This Week in PD we share international news on Cultural Diplomacy, Humanitarian Aid and International Broadcasting.
Constraints notwithstanding, a group of 10 Palestinian officials attended a weeklong workshop on “Communication Skills & Media Relations for Diplomacy” this week in Turin, Italy to craft skills for engaging with all manner of media.
Facebook will become the suggester of perspective to avoid being the “arbiter of truth”. It’s rolling out “Related Articles” that appear below news links to stories lots of people are posting about on Facebook, or that are suspected to be false news and have been externally fact checked by Facebook’s partners. [...] Pre-click Related Articles are rolling out in the US, Germany, France, and Netherlands today.
Youth in Des Moines, Iowa have more in common with students in Tunisia than they thought. In particular, a passion for social justice. While participating in Youth for Understanding’s (YFU) Virtual Exchange Initiative, a program that digitally connects students in different countries for moderated, in-depth discussion, a group of students in Iowa brought up the Black Lives Matter movement.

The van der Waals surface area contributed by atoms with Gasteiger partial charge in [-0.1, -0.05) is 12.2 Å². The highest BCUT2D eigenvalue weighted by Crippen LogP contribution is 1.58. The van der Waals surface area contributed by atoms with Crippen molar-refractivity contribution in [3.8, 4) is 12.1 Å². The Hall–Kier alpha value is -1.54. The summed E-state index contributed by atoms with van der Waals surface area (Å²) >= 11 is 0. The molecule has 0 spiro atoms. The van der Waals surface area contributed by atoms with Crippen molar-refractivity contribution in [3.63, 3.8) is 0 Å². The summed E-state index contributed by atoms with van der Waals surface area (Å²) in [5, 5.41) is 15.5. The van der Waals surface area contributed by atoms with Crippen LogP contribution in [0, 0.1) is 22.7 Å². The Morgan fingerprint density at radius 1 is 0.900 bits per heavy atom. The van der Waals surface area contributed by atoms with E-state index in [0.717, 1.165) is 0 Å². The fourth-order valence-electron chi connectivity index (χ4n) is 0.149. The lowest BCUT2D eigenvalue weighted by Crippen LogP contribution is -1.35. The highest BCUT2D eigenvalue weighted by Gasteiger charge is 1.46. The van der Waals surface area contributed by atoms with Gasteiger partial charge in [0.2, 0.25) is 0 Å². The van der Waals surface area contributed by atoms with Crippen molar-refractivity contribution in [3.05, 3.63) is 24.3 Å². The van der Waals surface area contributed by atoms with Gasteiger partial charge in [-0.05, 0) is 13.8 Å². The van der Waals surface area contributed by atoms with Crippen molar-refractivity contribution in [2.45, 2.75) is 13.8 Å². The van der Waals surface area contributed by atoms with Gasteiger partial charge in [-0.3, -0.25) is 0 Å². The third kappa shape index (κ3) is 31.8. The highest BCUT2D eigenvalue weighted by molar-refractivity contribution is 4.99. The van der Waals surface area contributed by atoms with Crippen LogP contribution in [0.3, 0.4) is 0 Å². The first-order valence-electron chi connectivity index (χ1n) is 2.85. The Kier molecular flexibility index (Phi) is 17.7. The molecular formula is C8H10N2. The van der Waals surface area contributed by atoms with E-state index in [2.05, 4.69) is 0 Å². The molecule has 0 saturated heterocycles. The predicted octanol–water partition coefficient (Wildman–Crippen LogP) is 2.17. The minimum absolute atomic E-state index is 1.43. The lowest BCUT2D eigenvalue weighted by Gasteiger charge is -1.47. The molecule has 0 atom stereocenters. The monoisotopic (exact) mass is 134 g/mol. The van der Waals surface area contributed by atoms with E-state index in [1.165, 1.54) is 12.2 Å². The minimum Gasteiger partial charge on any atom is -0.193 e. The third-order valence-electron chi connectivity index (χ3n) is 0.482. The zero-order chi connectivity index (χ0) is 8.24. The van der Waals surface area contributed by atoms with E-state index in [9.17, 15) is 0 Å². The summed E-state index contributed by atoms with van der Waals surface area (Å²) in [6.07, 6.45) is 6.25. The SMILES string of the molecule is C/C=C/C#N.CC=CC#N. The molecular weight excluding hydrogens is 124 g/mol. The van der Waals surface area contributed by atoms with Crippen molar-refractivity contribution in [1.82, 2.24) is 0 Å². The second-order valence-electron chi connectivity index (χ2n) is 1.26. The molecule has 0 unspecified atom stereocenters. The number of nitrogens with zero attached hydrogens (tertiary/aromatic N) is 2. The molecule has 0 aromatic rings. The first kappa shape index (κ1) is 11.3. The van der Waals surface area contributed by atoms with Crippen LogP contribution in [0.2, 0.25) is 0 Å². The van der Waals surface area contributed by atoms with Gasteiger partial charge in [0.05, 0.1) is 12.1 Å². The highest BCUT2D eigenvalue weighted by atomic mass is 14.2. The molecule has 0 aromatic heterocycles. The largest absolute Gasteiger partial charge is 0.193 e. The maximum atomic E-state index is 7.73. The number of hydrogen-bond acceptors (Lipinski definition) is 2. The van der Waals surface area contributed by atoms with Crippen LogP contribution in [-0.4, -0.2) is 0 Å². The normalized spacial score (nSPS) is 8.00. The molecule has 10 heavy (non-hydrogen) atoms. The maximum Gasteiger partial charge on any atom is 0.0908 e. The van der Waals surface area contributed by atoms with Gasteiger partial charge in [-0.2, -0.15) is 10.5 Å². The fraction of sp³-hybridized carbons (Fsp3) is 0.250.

In Afghanistan's patriarchal society, a woman's name should not be revealed, even on her grave. [...] #WhereIsMyName, recently launched by a small group of women's rights activists, wants to bring women's given names to official documents and to the lips of Afghan people.
Kenya's last two general elections have been tarnished by allegations of fraud and outbreaks of violence, which have divided the nation since. The country is hailed as Africa's Silicon Savannah and when citizens head to the polls again on 8th August, they will be using technology to make sure these elections are free and credible.
SOS Alerts have been developed with the aim of delivering important updates to users during major disasters. [...] The company says “major natural, manmade, or humanitarian disasters” will activate the alerts, but it “can’t guarantee that you’ll see an SOS Alert for every major crisis”.
YouTube says it will redirect people searching for "violent extremist propaganda" and offer them videos that denounce terrorism. People searching for certain terms relating to the so-called Islamic State group will be offered playlists of videos "debunking its mythology".